You are geographically right for this is not n-cadherin for it wasn't taken above Hudson Strait! This is the tissue that lines that huge cavity in the body of America, Hudson Bay. Just as there is a difference between connective tissue and epithelium tissue, there is a clear difference between the ice patterns of confined bays and passages. I have never seen a geomorphology book or research on this but, I have seen the difference from the air. I am sure you will appreciate the differences.

It makes my curious mind go to the different patterns of coral reefs. You might like to compare the areal forms of reefs at 10 27S 142 12E with 20 58S 151 24E. The former are in a connective region, the latter is an example of epidermic forms of reef. And now that I have taken your lead into another area of inquiry, you might like to explore for epithelial reef patterns, which you will find behind the epidermic reefs.

I think we should jointly publish a geomorphology journal article, Amelia.

Until now, epidemiology has been the science at the intersection of geography and medical science, for me, but perhaps we have created a new field.

All in the name of Panoramio Imaging!

Warm regards,


©Würmer on March 21, 2009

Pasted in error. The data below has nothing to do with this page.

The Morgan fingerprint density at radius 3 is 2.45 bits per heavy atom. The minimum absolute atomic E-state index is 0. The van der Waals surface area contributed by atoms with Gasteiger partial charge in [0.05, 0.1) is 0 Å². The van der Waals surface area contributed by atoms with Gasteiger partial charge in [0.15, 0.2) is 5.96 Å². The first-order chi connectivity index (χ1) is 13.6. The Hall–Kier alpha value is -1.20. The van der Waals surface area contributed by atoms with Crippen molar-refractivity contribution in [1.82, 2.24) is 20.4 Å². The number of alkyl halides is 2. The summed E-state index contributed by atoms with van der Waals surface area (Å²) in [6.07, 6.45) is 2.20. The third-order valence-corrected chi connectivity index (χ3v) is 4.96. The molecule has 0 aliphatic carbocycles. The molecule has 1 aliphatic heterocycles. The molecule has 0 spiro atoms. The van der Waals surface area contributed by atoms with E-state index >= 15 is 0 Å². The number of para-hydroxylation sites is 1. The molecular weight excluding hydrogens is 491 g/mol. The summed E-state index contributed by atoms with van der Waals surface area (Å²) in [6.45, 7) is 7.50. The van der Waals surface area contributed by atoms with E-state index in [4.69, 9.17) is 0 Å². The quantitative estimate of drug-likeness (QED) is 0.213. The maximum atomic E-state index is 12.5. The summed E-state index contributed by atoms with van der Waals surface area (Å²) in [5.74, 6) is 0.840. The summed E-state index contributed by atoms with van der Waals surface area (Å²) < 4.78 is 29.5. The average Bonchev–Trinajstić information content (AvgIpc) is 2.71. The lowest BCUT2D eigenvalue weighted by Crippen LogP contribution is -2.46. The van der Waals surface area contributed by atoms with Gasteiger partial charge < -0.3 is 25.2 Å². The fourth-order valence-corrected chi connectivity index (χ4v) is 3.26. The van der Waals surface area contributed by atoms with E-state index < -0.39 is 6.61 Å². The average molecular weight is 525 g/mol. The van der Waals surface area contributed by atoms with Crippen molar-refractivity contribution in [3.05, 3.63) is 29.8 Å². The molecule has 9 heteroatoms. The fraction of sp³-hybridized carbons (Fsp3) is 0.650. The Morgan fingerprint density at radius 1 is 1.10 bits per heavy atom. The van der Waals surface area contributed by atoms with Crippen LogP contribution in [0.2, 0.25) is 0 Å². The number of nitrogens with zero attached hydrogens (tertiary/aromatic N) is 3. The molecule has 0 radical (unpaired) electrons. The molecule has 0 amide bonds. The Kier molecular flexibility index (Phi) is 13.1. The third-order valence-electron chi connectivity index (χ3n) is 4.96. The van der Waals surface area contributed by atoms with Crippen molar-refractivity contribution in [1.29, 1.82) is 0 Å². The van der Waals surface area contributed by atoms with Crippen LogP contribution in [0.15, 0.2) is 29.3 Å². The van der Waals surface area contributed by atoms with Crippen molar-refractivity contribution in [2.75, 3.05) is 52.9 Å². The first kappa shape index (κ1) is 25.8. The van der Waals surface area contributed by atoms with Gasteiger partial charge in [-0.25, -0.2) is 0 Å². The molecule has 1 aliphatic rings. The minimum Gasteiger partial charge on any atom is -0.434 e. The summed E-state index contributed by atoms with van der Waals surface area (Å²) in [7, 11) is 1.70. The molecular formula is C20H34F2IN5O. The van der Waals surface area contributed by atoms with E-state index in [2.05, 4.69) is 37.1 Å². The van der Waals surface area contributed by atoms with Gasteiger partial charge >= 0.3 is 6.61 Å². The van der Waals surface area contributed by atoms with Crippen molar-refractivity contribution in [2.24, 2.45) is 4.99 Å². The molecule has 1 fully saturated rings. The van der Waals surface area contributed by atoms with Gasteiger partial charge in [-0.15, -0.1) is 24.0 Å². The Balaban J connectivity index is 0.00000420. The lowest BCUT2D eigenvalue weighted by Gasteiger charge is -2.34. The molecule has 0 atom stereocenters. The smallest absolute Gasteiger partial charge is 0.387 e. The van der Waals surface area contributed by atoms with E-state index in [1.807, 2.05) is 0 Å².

I was thinking of you just yesterday again, Ian, as Tonga was in the news again... (tsunami warning, undersea vulcanic eruption, earthquake ranking 7.8 points on the Richter scale... sounds like they got away with but little damage, fortunately. "You" 've also made the news several times before since we last conversed... fires, oil spills, what-have-you... the world's gone nuts!...

Otherwise, you've probably heard the news from my corner of the world: the school shooting at Winnenden was just 'a little down the road from me' (with my sister teaching physics in another school nearby). And next week you'll hear from demonstrations against the NATO conference "real close" at the French border area near Strassburg...

are you still flying, in what aircraft?

nope, I gave that (just SEL) up a while ago and switched to sailing instead.

for me, until now, epidemiology has been at the intersection of geography and medical scienc...

for me, between math (statistics and propability theory) and "real life" (biology)... :))

I think I can now pick out some ice flows...